Academic discourse is mostly known for being either one of two things -- dry as toast or stinging as nettles -- all in the interest of testing, scrutinizing, and assessing scholarly claims. Outbreaks of politeness are rare. Why, then, should academics expect to be able to recover damages for unfavourable book reviews?
The Ontario Court of Appeal has decided that one such academic, Mr. Gunnar Paulsson, can proceed with his civil suit against the U.S. publisher of the academic journal, The Slavic Review, and its book reviewer, Australian academic Leo Cooper, for publishing a stinging book review. As Mr. Paulsson was a resident of Ontario, the Court declared that it had 'presumptive jurisdiction' over this sort of lawsuit.
The Court has not yet decided that defamation (or, in its written form, libel) has occurred in this case requiring the payment of damages. That will happen some time later in the proceedings. The reason to worry now is that the Canadian defamation law remains trapped in Victorian garb. Its common law rules are highly protective of reputation. Competing values, like the constitutional guarantee of freedom of expression, merely are weighed into the equation rather than given priority.
The common law of defamation presumes that defamatory statements are false and that damages have been suffered. The onus shifts to the defendant to show that the statement falls within one of four exceptions. Typically, the defence of "fair comment" is invoked where a statement of opinion is at issue. In order to satisfy this defence, the speaker's defamatory statement must be on a matter of public interest, and an honestly held viewpoint based upon provable facts. Courts are required, then, to assess whether the statement was objectively reasonable. How is a speaker to know this in advance? What about unreasonable statements on matters of public interest -- should these not be protected? If malice vitiates the defence of fair comment, what about opinion that is excessively intemperate -should that be considered malicious? With so many doubts about the availability of the defence and its parameters, the law appears too protective of reputation.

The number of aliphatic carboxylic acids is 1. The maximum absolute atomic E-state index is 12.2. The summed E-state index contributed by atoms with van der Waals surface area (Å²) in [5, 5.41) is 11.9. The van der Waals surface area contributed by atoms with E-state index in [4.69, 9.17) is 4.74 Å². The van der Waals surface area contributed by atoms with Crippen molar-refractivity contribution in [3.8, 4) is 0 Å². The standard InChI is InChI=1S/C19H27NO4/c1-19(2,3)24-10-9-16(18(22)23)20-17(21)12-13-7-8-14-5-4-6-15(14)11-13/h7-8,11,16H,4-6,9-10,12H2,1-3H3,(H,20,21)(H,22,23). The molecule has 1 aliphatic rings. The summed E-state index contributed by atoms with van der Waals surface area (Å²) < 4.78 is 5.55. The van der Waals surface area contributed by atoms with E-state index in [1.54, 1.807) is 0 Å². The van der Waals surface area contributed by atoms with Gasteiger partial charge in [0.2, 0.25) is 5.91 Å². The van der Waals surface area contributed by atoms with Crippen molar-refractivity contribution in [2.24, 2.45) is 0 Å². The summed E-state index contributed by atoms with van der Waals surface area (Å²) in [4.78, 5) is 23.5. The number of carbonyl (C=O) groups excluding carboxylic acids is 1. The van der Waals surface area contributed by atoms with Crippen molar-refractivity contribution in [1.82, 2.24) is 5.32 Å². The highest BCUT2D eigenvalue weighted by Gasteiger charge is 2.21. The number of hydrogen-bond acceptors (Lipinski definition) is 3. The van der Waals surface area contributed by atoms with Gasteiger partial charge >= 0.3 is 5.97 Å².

The Supreme Court of Canada recently has been relaxing the old common law rules, to its credit, principally in respect of journalists. In 1995, however, the Court ruled that the 19th-century common law of defamation was wholly consistent with the constitutional guarantee of freedom of expression and so not in need of reform. In 2008, the Court revisited the defence of fair comment and concluded that it need not jettison the requirement of "honest belief." Judicial assessment of the reasonableness of the viewpoint expressed will still be required to invoke this defence. Though the judge-made law is beginning to evolve it is not likely to end up radically reformed.
So it is not encouraging when a Canadian court takes jurisdiction in a case of alleged academic libel when Canadian law remains shackled in Victorian values. The prospects that academic freedom -- an idea intimately connected with robust free speech doctrine -- will be valued over and above reputation are uncertain. The Court has yet to rule that academic freedom is a component of constitutionally protected freedom of expression. The more robust American free speech tradition moved some time ago in this direction while the European Court of Human Rights recently has done so. Unless the Supreme Court of Canada radically reforms libel law in the next year or two, or reforms the rules for taking jurisdiction in such cases (two such decisions are pending here and here, the publishers of The Slavic Review have reason to worry about their own reputation.
An English libel lawyer indicates that there has been a huge rise in the number of libel cases involving academics. This is cause for concern as Canadian law is modeled upon the English one. There is some reason to be encouraged, however, following a decision of a French Court (le Tribunal de grande instance de Paris) earlier this year. Israeli-academic, Karine Calvo-Geller, who also happens to hold dual French and Israeli citizenship, sued Professor Joseph J.H. Weiler, editor of the European Journal of International Law and its allied book review website, for defamation. The Court chastised Calvo-Goller for 'forum shopping' -- suing in a plaintiff-friendly jurisdiction without any substantial connection to the place. This amounted to an abuse of process. The Court concluded that, in any event, the book review expressed "a scientific opinion of a work which never goes beyond the limits of free criticism to which any author of an intellectual work is exposed."
Mr. Paulsson's is not a case of libel tourism, though there is no prospect of being able to enforce a judgment against the publisher in U.S. Courts. His suit, nevertheless, gives us reason to worry about the future of free speech in Canada. It is time for legislatures to step in and vindicate our constitutional rights if the courts will not.